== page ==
- Getty/Tim Clayton
- Lionel Messi could leave FC Barcelona next summer.
- That is the suggestion of one of the foremost authorities on the Catalan club, Graham Hunter.
- In ESPN, Hunter said there are multiple reasons the Argentine maestro should, and could, leave the Camp Nou in June.
- This includes his desire to win trophies, the lack of quality at the club, and the presence of a release clause in his contract.
- Here’s why this report is wrong, and why Messi will remain with Barcelona.
- Read more of our soccer coverage here.
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Lionel Messi should leave FC Barcelona next summer, one of the foremost authorities on the Catalan club has suggested.
Graham Hunter, who wrote the book “Barca: The Making of The Greatest Team in the World”, recently said in ESPN that there are a number of reasons the Argentine maestro should, and could, leave the Camp Nou at the end of the season.
Here’s Hunter’s three main arguments:
- Messi, 32, wants to continue winning trophies in the twilight of his career.
- His Barcelona teammates are either ageing, struggling, or not good enough.
- A “release clause” in his contract means he is open to leaving.
But this is wrong. Here’s why …
Barcelona is the best place to be for Messi to win trophies
“Do I want to waste the last two or three great years of my career while the people in charge make a continued hash of regeneration and revitalization in order for us to win in Europe? Win a Treble?” said Hunter, spoken as if he was the Argentine.
Unless Messi becomes a “journeyman” over the next few years and jumps from league-to-league in an effort to collect trophies – he’ll be seeing his career out at one club.
And if the criteria for being at said club is that they must win major trophies: no where in world football is a better place for Messi to be than Barcelona.
- Getty/Soccrates Images
In the last three years, while the club has been in supposed turmoil, Barcelona has won six major domestic honours, including back-to-back La Liga titles.
The only clubs in Europe with more titles in similar competitions are Paris Saint Germain and FC Bayern Munich – seven trophies each, albeit in less competitive leagues.
Juventus has matched Barcelona’s tally of six, however, again, with little challenge, while Manchester City has five, Real Madrid has three, and Chelsea has two. Liverpool, who is the current champion of Europe, failed to match its success on the continent in its domestic league at home.
Barcelona’s last UEFA Champions League trophy was won in 2015. But with Real Madrid’s domination of Europe ending last term, this year’s competition is an open playing field, and this season’s undefeated Barca has as much chance of winning it as anyone else.
Messi’s teammates might be ageing, but they aren’t struggling
“At a time when your best-ever playing partner (Luis Suarez) is slowing down, when “fresh bloods” like Ousmane Dembele and Antoine Griezmann have yet to light the blue touch paper … wouldn’t it be natural for Messi to be looking around and just making damn sure that there isn’t greener more succulent grass elsewhere?” Hunter said.
Suarez, 33 in January, has scored eight goals in all competitions so far this season. That’s more than what he has been averaging in seasons past.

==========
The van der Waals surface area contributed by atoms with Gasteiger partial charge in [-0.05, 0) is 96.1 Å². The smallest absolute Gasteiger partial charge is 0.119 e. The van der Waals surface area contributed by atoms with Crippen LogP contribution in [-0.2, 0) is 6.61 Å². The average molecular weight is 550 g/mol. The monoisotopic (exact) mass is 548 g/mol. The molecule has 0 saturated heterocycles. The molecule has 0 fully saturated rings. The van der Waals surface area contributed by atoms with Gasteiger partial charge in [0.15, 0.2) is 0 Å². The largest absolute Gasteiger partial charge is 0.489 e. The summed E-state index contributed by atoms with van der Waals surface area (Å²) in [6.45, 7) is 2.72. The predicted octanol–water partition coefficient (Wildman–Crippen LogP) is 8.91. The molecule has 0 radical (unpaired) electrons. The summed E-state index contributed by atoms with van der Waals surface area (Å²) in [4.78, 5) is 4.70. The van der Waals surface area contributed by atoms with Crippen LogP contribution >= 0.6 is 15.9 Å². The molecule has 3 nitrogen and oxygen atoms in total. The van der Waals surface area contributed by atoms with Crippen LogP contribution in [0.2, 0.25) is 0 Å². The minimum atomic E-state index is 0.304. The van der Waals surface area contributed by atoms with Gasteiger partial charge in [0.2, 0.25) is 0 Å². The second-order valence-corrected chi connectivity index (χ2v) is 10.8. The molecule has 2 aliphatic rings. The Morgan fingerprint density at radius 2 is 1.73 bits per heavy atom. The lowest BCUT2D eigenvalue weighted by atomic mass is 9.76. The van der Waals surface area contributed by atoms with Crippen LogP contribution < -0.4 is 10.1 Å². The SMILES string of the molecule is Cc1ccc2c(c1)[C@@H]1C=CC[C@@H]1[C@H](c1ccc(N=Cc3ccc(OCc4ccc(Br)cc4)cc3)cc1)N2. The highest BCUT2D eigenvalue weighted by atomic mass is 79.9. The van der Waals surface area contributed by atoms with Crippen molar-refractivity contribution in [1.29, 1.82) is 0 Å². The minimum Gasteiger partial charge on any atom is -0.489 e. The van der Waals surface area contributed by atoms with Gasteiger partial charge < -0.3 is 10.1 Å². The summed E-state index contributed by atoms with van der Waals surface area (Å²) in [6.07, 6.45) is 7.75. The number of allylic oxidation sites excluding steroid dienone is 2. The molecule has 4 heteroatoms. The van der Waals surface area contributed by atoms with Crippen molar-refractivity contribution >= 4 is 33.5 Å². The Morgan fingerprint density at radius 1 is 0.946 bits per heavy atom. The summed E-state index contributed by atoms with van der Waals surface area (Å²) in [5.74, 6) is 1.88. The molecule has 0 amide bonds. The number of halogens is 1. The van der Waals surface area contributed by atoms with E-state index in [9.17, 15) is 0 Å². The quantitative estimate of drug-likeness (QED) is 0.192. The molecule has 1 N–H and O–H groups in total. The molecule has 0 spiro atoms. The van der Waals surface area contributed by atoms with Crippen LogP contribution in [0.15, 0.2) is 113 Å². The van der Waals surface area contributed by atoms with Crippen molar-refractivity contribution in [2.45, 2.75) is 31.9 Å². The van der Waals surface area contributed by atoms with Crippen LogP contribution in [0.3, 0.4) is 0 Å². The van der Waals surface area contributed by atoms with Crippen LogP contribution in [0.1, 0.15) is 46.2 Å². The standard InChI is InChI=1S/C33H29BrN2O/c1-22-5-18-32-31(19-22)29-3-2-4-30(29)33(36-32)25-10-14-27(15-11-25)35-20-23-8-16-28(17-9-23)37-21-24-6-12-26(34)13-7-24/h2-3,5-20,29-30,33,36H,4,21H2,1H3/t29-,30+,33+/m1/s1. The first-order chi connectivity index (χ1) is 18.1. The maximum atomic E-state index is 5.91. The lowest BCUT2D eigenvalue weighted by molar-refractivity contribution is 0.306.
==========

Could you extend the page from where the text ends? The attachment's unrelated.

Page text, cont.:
With Griezmann, the media appears determined to prove the Frenchman isn’t good enough, nor that he can co-habit with Messi. But four goals and three assists is not a bad return for a player supposedly misfiring. And as for the pair getting along, Messi, whose won three of the five games he’s started alongside Griezmann in, says there’s no problem.
“It’s a lie I didn’t love Griezmann,” Messi told RAC1. “I remember statements I made that he was one of the best and the best are welcome. He comes from playing differently than what we do here but we have no doubt that he will do it. He is a high quality and intelligent player and will end up adapting.”
As for Dembele, last season, aged just 21, he scored 14 goals. When Lionel Messi was the same age, he managed nine, and that was without the pressure of a $144 million price tag on his head.
If there was any obvious negative to highlight, it would be Barcelona’s defense, which has conceded 16 goals this season, but with the commanding Samuel Umtiti back from injury, things are likely to improve.
The contract clause
In early September, the Spanish news publication El Pais wrote about an apparent clause in Messi’s contract which would allow him to leave the club next summer.
Hunter hypothesizes that the presence of said clause was leaked to the media by Messi’s own team, in an attempt to test the interest of the “world’s great clubs.”
“Who leaked the details in Messi’s contract to El Pais newspaper in September? FC Barcelona? Messi’s entourage?” he said. “If it was someone from Team Messi then it’s a kite-flying exercise. Essentially, ‘what, precisely, is out there for Leo in the unlikely event that he chooses to leave?'”
This clause was added in 2017, around a time he spoke openly of his desire to one day play back in his home country with boyhood club Newell’s Old Boys.
According to Marca, said clause can only be activated to leave for a club outside Europe. In other words: Newell’s.
- Getty/Quality Sport Images
Fast forward two years and things appear to have changed. He is yet to enter meaningful talks over a new deal but made it clear last month that he no longer has such a strong desire to return to Argentina.
“If they want me, I would obviously be delighted to remain at Barca,” he told RAC1. “I reiterate that my aim has always been to stay here.
“Nothing has changed; it is as it has always been. Each time it becomes clearer that my aim and that of my family is to finish [my career] here.”